On this day in 1943, the musician, actor, film producer and Rolling Stones front man Mick Jagger is born in Dartford, Kent, England.
Raised in a middle-class English family, Michael Philip Jagger attended the London School of Economics but left without graduating in order to pursue a career in music. In the early 1960s, Jagger, along with Brian Jones, Keith Richards and Ian Stewart, founded the Rolling Stones, which would become one of the world’s most popular and enduring rock and roll bands. The group’s many hit songs include “(I Can’t Get No) Satisfaction,” “Jumpin’ Jack Flash” and “You Can’t Always Get What You Want.” In his personal life, Jagger became famous for his wild rock-star lifestyle and glamorous girlfriends and wives.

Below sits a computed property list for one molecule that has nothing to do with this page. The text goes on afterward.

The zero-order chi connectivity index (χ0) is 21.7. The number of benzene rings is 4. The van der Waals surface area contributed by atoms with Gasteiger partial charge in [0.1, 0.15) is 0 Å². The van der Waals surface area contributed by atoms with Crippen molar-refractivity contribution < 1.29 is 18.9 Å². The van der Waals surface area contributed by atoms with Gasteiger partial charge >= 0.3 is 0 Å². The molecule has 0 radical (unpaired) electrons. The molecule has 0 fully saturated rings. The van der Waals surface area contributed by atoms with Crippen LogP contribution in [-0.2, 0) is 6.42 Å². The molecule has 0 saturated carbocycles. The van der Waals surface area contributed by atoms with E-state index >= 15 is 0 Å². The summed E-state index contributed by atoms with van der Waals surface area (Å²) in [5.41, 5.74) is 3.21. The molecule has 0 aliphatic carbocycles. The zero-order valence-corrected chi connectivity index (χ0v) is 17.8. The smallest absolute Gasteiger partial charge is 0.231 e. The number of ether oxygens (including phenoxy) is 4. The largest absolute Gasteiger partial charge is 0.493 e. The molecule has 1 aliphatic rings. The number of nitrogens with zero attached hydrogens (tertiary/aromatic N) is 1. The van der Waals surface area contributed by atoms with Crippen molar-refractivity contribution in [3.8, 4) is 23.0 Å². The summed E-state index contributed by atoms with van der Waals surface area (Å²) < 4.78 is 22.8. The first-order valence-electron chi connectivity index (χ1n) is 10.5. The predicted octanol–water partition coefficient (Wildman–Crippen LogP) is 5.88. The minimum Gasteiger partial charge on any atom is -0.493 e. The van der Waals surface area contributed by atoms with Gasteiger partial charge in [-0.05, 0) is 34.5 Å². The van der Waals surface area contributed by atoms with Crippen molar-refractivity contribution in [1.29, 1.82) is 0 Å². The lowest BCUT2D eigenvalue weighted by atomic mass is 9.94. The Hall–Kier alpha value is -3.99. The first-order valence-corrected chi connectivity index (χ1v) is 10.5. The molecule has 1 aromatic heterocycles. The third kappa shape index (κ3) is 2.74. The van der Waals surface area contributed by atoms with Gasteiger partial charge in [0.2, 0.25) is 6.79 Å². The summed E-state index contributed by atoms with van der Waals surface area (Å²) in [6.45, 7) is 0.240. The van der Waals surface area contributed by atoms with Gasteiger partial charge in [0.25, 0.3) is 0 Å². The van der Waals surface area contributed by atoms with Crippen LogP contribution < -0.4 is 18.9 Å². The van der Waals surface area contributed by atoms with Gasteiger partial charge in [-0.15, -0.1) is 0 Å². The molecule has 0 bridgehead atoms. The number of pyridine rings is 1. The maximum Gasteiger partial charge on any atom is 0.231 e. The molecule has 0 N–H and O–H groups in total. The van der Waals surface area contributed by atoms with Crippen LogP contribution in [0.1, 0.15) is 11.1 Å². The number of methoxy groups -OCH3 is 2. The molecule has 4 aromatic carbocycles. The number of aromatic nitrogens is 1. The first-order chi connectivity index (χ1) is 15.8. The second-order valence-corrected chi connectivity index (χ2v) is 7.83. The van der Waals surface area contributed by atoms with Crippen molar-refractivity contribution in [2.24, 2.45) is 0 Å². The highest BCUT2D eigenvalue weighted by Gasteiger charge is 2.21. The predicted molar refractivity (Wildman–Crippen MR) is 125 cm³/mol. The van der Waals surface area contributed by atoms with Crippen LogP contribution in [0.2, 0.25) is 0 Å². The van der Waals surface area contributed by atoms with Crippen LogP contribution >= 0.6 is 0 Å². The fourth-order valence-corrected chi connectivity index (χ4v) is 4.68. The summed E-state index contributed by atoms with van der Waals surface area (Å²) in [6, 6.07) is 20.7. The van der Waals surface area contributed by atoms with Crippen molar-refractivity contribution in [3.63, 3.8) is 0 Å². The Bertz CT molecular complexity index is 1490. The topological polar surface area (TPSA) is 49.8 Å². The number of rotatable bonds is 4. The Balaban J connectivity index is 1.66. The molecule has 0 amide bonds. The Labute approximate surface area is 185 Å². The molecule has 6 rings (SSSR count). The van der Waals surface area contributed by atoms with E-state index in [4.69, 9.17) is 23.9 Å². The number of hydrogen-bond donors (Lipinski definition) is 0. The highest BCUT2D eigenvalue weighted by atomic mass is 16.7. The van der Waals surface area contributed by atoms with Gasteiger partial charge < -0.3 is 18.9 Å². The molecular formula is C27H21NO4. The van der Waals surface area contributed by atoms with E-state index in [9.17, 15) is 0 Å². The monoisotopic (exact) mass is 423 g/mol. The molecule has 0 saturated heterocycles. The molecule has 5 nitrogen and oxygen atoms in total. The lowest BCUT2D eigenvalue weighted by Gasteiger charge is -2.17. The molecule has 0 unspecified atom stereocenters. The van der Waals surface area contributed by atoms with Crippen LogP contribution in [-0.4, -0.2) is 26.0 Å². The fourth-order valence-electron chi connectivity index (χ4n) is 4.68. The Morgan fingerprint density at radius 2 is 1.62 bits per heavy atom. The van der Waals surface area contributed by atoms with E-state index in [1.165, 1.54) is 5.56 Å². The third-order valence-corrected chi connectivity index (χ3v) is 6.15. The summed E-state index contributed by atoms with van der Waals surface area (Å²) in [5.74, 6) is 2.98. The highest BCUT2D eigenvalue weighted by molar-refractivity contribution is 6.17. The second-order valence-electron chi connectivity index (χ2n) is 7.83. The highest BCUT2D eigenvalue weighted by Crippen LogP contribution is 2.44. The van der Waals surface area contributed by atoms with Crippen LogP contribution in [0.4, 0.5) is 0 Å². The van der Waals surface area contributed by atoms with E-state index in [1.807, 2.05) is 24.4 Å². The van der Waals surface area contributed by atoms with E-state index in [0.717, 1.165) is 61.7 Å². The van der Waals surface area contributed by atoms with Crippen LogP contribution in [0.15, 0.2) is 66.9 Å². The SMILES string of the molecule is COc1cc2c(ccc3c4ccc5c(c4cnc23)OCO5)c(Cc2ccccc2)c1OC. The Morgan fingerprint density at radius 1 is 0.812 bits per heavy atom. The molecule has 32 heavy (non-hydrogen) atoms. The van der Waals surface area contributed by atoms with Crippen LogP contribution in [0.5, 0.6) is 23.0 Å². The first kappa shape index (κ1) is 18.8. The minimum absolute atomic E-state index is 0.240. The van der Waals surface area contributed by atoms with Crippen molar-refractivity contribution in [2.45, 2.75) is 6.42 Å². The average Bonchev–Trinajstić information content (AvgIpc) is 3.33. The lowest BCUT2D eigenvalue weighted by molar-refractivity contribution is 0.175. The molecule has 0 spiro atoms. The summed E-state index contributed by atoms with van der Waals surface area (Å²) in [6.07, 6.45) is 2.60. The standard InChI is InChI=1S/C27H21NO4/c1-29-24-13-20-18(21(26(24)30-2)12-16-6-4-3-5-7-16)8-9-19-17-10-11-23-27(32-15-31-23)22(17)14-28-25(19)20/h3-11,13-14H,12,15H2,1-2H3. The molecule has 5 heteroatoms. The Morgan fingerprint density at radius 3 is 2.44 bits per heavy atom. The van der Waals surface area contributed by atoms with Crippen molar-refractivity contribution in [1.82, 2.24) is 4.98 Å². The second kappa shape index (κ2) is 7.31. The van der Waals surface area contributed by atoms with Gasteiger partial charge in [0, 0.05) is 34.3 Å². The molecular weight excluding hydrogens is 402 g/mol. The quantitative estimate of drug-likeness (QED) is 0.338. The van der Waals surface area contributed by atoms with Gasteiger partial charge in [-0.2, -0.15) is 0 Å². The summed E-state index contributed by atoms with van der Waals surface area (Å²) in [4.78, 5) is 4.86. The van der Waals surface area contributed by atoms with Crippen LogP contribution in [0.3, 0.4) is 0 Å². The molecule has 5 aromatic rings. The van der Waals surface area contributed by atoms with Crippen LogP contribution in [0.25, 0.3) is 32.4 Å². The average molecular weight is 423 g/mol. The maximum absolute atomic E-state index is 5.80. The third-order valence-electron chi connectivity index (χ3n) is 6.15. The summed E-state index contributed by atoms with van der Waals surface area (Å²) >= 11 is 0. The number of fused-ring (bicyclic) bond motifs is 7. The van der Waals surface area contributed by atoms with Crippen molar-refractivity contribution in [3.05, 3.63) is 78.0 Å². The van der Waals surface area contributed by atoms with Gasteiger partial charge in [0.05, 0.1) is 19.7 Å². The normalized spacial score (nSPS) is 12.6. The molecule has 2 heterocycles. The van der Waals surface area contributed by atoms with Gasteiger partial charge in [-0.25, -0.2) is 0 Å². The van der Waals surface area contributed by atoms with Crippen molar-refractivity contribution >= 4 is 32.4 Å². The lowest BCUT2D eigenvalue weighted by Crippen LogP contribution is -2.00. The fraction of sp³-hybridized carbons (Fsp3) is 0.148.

Although best known as a singer and songwriter, Jagger has also acted in movies. He made his film debut in Performance (1969), which he followed with the title role in 1970’s Ned Kelly, about a real-life Australian outlaw. Among his other film credits are Freejack (1992), Bent (1997) and The Man from Elysian Fields (2002), co-starring Andy Garcia, in which Jagger played the owner of an escort service.
In addition, Jagger and the Rolling Stones have been featured in numerous documentaries, including 1970’s Gimme Shelter, Albert and David Maysles’ film about the notorious 1969 Alatamont music festival, and 2008’s Shine a Light, directed by Martin Scorsese. In 1995, Jagger formed his own film company, Jagged Films, which produced the World War II code-breaking film Enigma (2001), directed by Michael Apted.
In addition to his on-camera appearances, Jagger’s music has been featured in a long list of movie soundtracks, including Apocalypse Now (1979), Goodfellas (1990) and Jerry Maguire (1996). Jagger won a Golden Globe award for Best Original Song for “Old Habits Die Hard,” which was featured on the soundtrack of Alfie (2004).